One of the most significant differences between today’s children and those of previous generations is that modern children are very sedentary.

  • Babies today are less likely to spend as much time as they need each day in movement on the floor
  • Instead they spend hours each day in car seats, bouncers, jolly jumpers, walkers and strollers

As busy parents, we're depriving our children of one of the most important developmental stages in their lives. By spending time on their stomachs and backs on the floor and struggling to get upright, babies are growing new pathways in their brains which they will later use for learning when they get to school. 

Babies are born with a cluster of primitive reflexes which cause automatic movements in their limbs.

These reflexes are triggered mostly by head movements, and enable the infant to get moving, develop muscle tone, get upright and survive their first year of life. These primitive reflexes should be gone by 6 months. They are removed from the body by all of these early movements such as rolling, creeping and crawling. If they stay past this time they will interfere with cognitive development in the brain, making the child prone to learning difficulties. Many of the visual skills needed later for reading such as eye tracking and visual accommodation are also developed through these early childhood movement patterns. 

Toddlers and older children today spend hours each day sitting stationary in front of screens. 

TV, DVDs, movies, computers and video games all serve to inhibit the natural movement of childhood. After a few minutes of watching TV, the naturally active child is captured, as if hypnotised ( with brainwaves to match). Instead of running outside, climbing trees, rolling down hills, building huts and using their own imaginations to invent wonderful games, they are stationary, eyes fixed, bodies still and imaginations blunted.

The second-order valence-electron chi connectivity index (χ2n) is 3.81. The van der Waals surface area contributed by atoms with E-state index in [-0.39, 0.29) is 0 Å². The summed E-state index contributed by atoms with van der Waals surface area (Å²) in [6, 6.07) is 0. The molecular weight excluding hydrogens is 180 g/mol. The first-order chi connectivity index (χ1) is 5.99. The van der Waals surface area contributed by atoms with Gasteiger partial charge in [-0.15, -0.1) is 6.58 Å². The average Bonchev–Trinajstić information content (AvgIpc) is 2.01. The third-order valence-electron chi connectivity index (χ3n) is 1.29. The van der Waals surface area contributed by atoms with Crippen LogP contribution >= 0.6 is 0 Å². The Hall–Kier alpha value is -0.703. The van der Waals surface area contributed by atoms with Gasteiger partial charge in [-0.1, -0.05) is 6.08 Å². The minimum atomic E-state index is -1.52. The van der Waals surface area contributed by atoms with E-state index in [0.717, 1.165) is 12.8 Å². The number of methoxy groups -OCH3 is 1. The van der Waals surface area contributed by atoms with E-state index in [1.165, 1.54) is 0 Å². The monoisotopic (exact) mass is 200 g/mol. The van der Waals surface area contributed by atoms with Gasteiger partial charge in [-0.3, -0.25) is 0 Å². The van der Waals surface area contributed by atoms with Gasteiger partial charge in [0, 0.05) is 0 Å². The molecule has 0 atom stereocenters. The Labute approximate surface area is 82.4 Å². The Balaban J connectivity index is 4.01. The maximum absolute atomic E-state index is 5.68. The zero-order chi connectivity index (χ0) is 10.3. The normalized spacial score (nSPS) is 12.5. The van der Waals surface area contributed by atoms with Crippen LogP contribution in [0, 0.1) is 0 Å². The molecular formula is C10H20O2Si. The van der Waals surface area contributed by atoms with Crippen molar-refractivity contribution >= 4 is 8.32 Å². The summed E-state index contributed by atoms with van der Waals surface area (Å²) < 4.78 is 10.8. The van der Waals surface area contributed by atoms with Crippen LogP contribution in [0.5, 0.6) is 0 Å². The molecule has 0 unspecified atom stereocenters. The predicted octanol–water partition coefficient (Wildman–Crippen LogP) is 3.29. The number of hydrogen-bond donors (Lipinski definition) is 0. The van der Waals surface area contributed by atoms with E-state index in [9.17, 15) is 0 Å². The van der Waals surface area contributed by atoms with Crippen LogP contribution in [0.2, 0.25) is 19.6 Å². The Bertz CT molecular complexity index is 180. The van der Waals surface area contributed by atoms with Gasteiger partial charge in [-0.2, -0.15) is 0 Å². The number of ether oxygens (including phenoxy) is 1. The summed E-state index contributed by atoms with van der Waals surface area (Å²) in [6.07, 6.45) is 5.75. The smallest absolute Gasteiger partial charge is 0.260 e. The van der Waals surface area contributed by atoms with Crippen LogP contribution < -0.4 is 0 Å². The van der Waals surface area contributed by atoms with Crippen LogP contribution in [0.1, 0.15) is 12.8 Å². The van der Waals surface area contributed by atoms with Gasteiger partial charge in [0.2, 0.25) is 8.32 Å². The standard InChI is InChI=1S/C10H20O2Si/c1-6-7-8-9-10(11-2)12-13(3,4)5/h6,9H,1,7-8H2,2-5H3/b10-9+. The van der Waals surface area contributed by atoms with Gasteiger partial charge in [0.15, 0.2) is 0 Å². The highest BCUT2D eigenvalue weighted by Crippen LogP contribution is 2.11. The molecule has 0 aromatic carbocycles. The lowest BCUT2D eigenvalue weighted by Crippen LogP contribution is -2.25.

At the Developmental Learning Centre, we run a movement programme to rewire the brains of children with learning difficulties. By revisiting all of these early childhood movements, the brain has a second chance to fill in the gaps and remove the immaturities which act as obstructions to learning. 

As a parent, how can I prevent my child from developing learning difficulties?

  • Let your baby play on the floor every day when awake
  • Do not hurry him to walk too soon
  • Do not use aids to lift him into an upright position which he cannot attain by own efforts

Know that through all the time spent on the floor your child is maturing his neurology, and building the pathways and bridges in his brain which will be needed later as the foundations for easeful and enjoyable learning.

And turn off the TV!

Would you like to get help for your son or daughter?

Call me (Rosemary) at the cp:linic on 0800 543 399 or simply contact us to enquire about an initial assessment for your child.